By Clare Newman, Program Director of Mamata Yoga
*Stay tuned over the next several weeks as we continue to explore the 8 Limbs of Yoga. If you missed last week, we explored the yamas*
2. Niyamas (Personal Observances)
The niyamas are spiritual practices that need to be observed by an individual at a personal level. Like the yamas, there are also 5 intimate niyamas that create a code for living a meaningful life, which help to encourage self-discipline and inner strength necessary for progression along the path of yoga.
1. Sauca (Cleanliness)
Sauca not only refers to outer cleanliness and care of personal hygiene, but also inner cleanliness. The importance of maintaining and living a healthy lifestyle, both within the body and mind as well through positive thinking is the primary focus of sauca.
Eating nutritious foods and removing negative thoughts of jealousy, anger, pride and guilt are important cleansing aspects of sauca. A mothers diet during the first 6 weeks consists of little nourishing foods as the need for rest overpowers the need for food. Mothers that are beast-feeding are cautious of the foods they ingest during this time as it has a huge impact on the digestive tract of the baby. Foods that are gaseous, citric and acidic can result in gas and colic in babies and usually result in a lot of discomfort an crying. Some items that consist of dairy such as milk, cheese and yogurt are not easily digestible as it passes from mother to baby, resulting in an upset stomach, colic and in the most severe of cases, blood in the stool which may result in a milk allergy. Mothers need to eat a properly balance meal consisting of fresh fruits and vegetable that are easily digestible for baby as well, fish, turkey or chicken, lentils, potatoes and plenty of water to increase milk production. Dairy products can be introduced back into ones diet in smaller doses soon after the fussy period begins to ware.
Positive thinking is one of the more important components of sauca, especially for new mothers. Even though each baby is unique, the need to be surrounded in a safe and positive environment is intrinsic. We learned that early in the womb and throughout fetal development, babies can sense stress, negative situations and experience fight-or-flight response. This is still quite prevalent during developmental stages outside of the womb. Creating an environment that surrounds a baby with love, positive affirmations, acceptance, compassion, honesty and connectedness stimulates mental and emotional development. Mothers need to refrain from any outside negative impurities such as jealousy towards other mothers for losing the baby weight quicker or anger towards her spouse for not dressing the baby in a specific outfit with matching socks.All are quite irrelevant and only take away from the importance of staying connected as a family.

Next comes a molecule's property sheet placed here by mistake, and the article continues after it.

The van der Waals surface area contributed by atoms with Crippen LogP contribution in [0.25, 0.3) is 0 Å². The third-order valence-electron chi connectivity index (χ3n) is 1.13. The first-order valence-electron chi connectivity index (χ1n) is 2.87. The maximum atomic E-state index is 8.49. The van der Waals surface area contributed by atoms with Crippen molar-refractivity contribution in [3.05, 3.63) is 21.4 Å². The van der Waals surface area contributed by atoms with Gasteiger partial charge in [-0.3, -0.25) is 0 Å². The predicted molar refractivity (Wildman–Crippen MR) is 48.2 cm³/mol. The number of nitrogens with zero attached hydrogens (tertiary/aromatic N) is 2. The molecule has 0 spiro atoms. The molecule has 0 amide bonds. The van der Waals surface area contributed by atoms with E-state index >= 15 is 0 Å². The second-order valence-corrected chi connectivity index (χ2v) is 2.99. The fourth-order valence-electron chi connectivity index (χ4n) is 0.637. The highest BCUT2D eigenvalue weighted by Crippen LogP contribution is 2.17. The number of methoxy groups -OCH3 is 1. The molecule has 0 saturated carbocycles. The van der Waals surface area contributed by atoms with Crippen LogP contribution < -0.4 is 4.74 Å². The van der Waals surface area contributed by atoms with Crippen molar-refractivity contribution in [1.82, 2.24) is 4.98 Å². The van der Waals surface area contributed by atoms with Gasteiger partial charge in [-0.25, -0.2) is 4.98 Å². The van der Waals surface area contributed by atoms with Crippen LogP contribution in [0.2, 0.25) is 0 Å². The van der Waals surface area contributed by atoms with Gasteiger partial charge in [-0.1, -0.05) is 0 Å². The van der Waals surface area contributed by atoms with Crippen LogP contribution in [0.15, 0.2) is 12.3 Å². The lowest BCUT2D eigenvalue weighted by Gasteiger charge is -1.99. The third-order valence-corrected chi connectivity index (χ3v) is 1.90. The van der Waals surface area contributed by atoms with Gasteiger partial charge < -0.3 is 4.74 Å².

Contentment with what we have, rather than focusing on being unhappy with what we don’t have. Santosa is relative to modesty and humility, a humbling state of sense in accepting the Truth for what it is. This niyama supports the theory of Karma.
The ultimate goal of santosa is to attain a sense of calm and happiness, accepting that life is a process for growth and out of this growth comes wisdom and knowledge. Perhaps the calm and serene baby we dreamt of while pregnant turns out to be more colic and cranky, we simply need to accept this truth and learn to cope rather than complain. Acceptance and surrender to the way in which all beings have been created. There is no need to try to change someone or a situation, rather take the time to learn to adapt and find contentment in each and every situation. As teachers, it’s important to remind mothers that every baby is unique and rather than approaching a unfamiliar situation with grief or complaint, we need to seek coping mechanisms that will help strengthen the intelligence and create a stronger focus for support.